Hillsborough is on board for its share of Cross Bay Ferry funding


By Janelle Irwin  – Reporter, Tampa Bay Business Journal

Jun 20, 2018, 2:27pm


Hillsborough County is all in for its share of the Cross Bay Ferry 2.0. The board voted unanimously Wednesday to support a $150,000 expenditure for a second round of ferry service beginning this November.

The service is meant to be an alternative transit solution for riders between downtown St. Petersburg and downtown Tampa. While it would only run seasonally, its success marks a key opportunity to attract state and federal dollars for other more permanent solutions.

“If they’re going to make that kind of investment, they want to see that it works,” St. Petersburg Mayor Rick Kriseman said during a presentation at the Hillsborough County Commission meeting.

Kriseman touted statistics from the original service in late 2016 through April 2017 and asked the board for its support. To fund the service, four governments — Hillsborough County, Pinellas County, St. Pete and Tampa — would each need to contribute $150,000. The Florida Department of Transportation is committing $43,000 over three years.

Commissioner Sandra Murman said she already asked Hillsborough County Administrator Mike Merrill to include $150,000 in the fiscal year 2019 budget, which takes effect in October. That budget still has to be approved.

“This is about really offering something to our citizens that’s not just in a car or an Uber,” Murman said. “It’s making use of our water. We don’t use our waterways.”




Murman has been backing another permanent ferry service connecting south Hillsborough County to MacDill Air Force Base. In an unrelated vote, the board also approved the next portion of that project, which will pave the way for budgeting and a timeline for completion. Kriseman wants to leverage the eventual service on nights and weekends for recreational transportation similar to what the Cross Bay Ferry offers.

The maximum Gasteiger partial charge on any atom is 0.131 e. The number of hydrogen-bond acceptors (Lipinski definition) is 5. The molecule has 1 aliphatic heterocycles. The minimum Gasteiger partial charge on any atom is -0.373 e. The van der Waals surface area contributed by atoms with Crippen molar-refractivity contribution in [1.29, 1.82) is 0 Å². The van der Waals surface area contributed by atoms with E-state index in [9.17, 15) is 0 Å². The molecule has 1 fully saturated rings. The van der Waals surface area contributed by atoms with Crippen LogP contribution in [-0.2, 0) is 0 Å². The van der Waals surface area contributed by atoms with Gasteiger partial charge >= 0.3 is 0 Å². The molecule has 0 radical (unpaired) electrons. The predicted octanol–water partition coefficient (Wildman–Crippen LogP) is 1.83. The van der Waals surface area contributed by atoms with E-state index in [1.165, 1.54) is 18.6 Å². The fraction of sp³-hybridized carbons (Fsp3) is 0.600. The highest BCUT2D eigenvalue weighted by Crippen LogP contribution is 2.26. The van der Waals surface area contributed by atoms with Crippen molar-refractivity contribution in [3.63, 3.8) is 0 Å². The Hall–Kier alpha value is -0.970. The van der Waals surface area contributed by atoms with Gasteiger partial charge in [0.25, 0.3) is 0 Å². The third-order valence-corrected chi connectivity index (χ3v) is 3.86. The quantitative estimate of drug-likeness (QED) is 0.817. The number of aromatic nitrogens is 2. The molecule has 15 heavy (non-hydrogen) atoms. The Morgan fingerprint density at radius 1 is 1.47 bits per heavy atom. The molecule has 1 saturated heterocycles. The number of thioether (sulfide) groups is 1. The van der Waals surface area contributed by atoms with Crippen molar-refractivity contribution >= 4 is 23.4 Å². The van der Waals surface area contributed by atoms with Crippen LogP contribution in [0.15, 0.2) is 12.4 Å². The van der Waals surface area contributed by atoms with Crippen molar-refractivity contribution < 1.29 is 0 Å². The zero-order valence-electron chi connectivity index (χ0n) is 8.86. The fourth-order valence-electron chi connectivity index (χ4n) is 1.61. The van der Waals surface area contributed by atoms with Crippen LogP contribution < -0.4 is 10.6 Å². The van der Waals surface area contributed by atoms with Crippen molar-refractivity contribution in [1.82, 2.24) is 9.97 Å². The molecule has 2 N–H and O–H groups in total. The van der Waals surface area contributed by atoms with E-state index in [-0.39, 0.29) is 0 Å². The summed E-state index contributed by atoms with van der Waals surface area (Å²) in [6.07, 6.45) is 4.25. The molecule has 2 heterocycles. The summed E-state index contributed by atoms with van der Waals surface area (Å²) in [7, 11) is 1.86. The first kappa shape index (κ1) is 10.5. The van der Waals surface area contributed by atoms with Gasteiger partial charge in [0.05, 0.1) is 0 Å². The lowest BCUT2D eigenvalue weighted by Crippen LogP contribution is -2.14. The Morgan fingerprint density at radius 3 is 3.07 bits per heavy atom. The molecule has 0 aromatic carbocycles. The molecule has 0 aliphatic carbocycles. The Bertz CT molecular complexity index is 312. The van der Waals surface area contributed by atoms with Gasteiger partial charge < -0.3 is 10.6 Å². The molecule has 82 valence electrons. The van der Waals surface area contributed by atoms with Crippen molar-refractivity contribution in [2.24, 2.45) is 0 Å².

“While that’s happening we think this gives us an opportunity — once your system is up and running we’ll already have a ridership that’s used to riding it … and will take advantage of it,” Kriseman said.

During its initial pilot, the Cross Bay Ferry exceeded ridership expectations with more than 40,000 rides and surpassed revenue expectations, leading each of the four partner governments to receive about $40,000 back on their $350,000 investments. Kriseman said he expects some of the $150,000 ask this time around to also be refunded once the seasonal service concludes.

Kriseman said a revenue study found the ferry led to $1.6 million in expenditures in Tampa and St. Pete, which is $300,000 more than the governments would contribute for its return.

Kriseman also said the ferry had a higher fare box ratio than bus service in Tampa Bay. Fares from the ferry represented 41 percent of its operating cost while bus tickets and other transit fares for the Pinellas and Hillsborough transit agencies only account for 28 percent of their budgets.

St. Pete City Council has agreed to fund its portion of the ferry cost. Pinellas County has not heard yet from Kriseman. Tampa City Council has yet to weigh in, though Mayor Bob Buckhorn has expressed reservations about spending money on the service when the city is facing 3 percent cuts to most of its departments to bridge a $13 million budget shortfall this year.